The present invention is described more fully hereinafter with reference to the accompanying drawings, in which various aspects of the present invention are shown. This invention, however, may be embodied in many different forms and should not be construed as limited to the various aspects of the present invention presented throughout this disclosure. Rather, these aspects are provided so that this disclosure will be thorough and complete, and will fully convey the scope of the present invention to those skilled in the art. The various aspects of the present invention illustrated in the drawings may not be drawn to scale. Rather, the dimensions of the various features may be expanded or reduced for clarity. In addition, some of the drawings may be simplified for clarity. Thus, the drawings may not depict all of the components of a given apparatus (e.g., device) or method.

Various aspects of the present invention will be described herein with reference to drawings that are schematic illustrations of idealized configurations of the present invention. As such, variations from the shapes of the illustrations as a result, for example, manufacturing techniques and/or tolerances, are to be expected. Thus, the various aspects of the present invention presented throughout this disclosure should not be construed as limited to the particular shapes of elements (e.g., regions, layers, sections, substrates, etc.) illustrated and described herein but are to include deviations in shapes that result, for example, from manufacturing. By way of example, an element illustrated or described as a rectangle may have rounded or curved features and/or a gradient concentration at its edges rather than a discrete change from one element to another. Thus, the elements illustrated in the drawings are schematic in nature and their shapes are not intended to illustrate the precise shape of an element and are not intended to limit the scope of the present invention.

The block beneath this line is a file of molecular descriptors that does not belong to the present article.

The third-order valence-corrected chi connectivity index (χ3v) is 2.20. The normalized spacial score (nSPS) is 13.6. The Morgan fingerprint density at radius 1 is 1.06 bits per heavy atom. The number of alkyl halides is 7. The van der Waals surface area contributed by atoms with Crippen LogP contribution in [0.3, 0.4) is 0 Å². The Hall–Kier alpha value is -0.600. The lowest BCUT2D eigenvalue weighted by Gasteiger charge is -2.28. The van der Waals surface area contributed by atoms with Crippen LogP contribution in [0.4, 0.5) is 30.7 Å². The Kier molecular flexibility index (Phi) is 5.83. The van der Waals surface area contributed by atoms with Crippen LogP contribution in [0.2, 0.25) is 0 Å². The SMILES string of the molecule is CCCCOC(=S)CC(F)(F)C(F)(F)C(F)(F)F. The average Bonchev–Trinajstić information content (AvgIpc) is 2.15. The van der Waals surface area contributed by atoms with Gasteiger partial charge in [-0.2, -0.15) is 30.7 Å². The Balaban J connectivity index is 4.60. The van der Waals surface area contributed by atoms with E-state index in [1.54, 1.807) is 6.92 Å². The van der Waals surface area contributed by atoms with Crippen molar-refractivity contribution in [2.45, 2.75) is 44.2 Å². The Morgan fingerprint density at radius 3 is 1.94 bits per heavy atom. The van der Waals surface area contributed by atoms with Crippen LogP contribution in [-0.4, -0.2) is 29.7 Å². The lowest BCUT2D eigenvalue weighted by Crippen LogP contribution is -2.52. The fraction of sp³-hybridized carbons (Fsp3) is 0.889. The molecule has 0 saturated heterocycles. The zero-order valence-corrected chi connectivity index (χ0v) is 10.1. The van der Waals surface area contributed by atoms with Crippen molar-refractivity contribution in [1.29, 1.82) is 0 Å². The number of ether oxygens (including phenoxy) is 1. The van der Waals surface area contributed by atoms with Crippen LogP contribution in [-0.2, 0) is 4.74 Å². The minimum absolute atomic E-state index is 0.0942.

It will be understood that when an element such as a region, layer, section, substrate, or the like, is referred to as being “on” another element, it can be directly on the other element or intervening elements may also be present. In contrast, when an element is referred to as being “directly on” another element, there are no intervening elements present. It will be fiber understood that when an element is referred to as being “formed” on another element, it can be grown, deposited, etched, attached, connected, coupled, or otherwise prepared or fabricated on the other element or an intervening element.